Old English desserts
home made strawberry fool
The great English suet puddings with fabulous names like Spotted Dick, Plum Duff, Roly-Poly, Cabinet Pudding and Sussex Pond Pudding are an endangered species. They might still be served in some retro restaurants but they are rarely made in English homes any more. Heavy puddings made with beef fat and which have to be boiled for 3 hours are simply not compatible with the modern English lifestyle.
So what Old English desserts are still popular in 21st century England?
Well, let's take a look at the definitive English cookery book of the 18th century, Hannah Glasse's The Art of Cookery Made Plain and Easy, and see what's still around more than 250 years later. Surprisingly, there's quite a lot.
The most obvious example is fruit pies. You can find a vast range of fruit pies in every English supermarket whether small individual pies (like top brand Mr Kipling's) or larger closed pies or open fruit tarts. English home cooks still commonly make fruit pies. Members the Women's Institute are almost as famous for their fruit pies as they are for making jam and cakes and their produce is sold to an eager public at their Country Markets all over England. Hannah Glasse devotes a whole chapter to pies although quite a few of the recipes are for savoury pies. She calls her sweet pies tarts although they are not open like modern tarts and either have a top and bottom layer of pastry if made in a small patty tin or just a top crust if made in a broad dish. Her fillings include lemons, oranges, dried fruits, apples. plums, cherries or "any other sort of fruit".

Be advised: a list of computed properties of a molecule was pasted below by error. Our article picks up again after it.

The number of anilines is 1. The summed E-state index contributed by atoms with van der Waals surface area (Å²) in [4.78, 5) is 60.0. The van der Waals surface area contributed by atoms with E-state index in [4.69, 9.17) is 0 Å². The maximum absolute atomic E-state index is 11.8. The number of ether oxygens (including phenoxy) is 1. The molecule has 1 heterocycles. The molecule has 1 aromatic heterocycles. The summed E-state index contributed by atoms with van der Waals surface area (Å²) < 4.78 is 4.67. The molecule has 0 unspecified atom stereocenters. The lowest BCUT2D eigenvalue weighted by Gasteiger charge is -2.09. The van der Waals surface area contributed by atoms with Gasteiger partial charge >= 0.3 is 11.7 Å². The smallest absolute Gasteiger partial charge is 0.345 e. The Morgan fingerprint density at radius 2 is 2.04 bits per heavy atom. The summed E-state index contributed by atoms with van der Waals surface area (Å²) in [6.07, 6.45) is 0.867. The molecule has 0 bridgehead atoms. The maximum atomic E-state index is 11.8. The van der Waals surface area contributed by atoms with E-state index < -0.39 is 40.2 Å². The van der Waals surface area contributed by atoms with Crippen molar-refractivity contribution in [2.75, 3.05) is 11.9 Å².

The Oxford English Dictionary defines a Fool as "a cold dessert made with puréed fruit mixed or served with cream or custard" and dates the origin of the word back to the 16th century. Hannah Glasse certainly has some recipes for fruit fools including the famous English gooseberry fool. Her Gooseberry Fool contains stewed gooseberries sweetened with sugar and passed through a sieve to make a purée which is then added either to thick cream or to a custard of heated egg yolks and milk. Gardeners and allotment holders all over England will be making a similar recipe this summer when they get a glut of gooseberries or strawberries or any other soft fruit. We tend to make ours out of puréed strawberries folded in to whipped cream. But even if you don't make your own fool it can be bought in the supermarkets. What's more I would suggest that the fruit yoghurts which fill acres of shelves at British supermarkets are a direct descendent of fruit fools. The only real difference is that the milky medium has changed from higher fat and richer cream to lower fat and tangy yoghurt to suit modern tastes.
Hannah Glasse devotes another chapter to Cheesecakes, Creams, Jellies, Whip Syllabubs, etc. Which of those can we tick off our modern shopping list? Jellies never go out of fashion although we would probably make them with a shop bought jelly mix rather than boiling up four calves feet ourselves! Hannah Glasse sweetens her jellies with sugar and flavours them with currants (presumably redcurrants or blackcurrants), raspberries or more exotic things like orange flower water or even wine. Her custards are instantly recognisable although her flummeries and syllabubs are not widely made today outside of the kitchens of adventurous cooks or restaurants. But her fine Cream is very much like the base for the ever popular crème brulé although we would add vanilla flavouring rather than rose water. Cheesecakes sound instantly familiar. Unfortunately, Hannah Glasse's cheesecakes are quite different to the sort of cheesecake we would make or buy today. Our cheesecakes would have a biscuit base and hers have a puff pastry base and sound much more like the pastizzi I have enjoyed in Malta. While modern English cheesecakes would have a topping of fruit compote Hannah Glasse's have any added ingredients within the curd cheese itself.
We may have pensioned off our suet puddings but we can take heart that our fruit pies, fruit fools, jellies and custard are still as popular in England today as they were 250 years ago.
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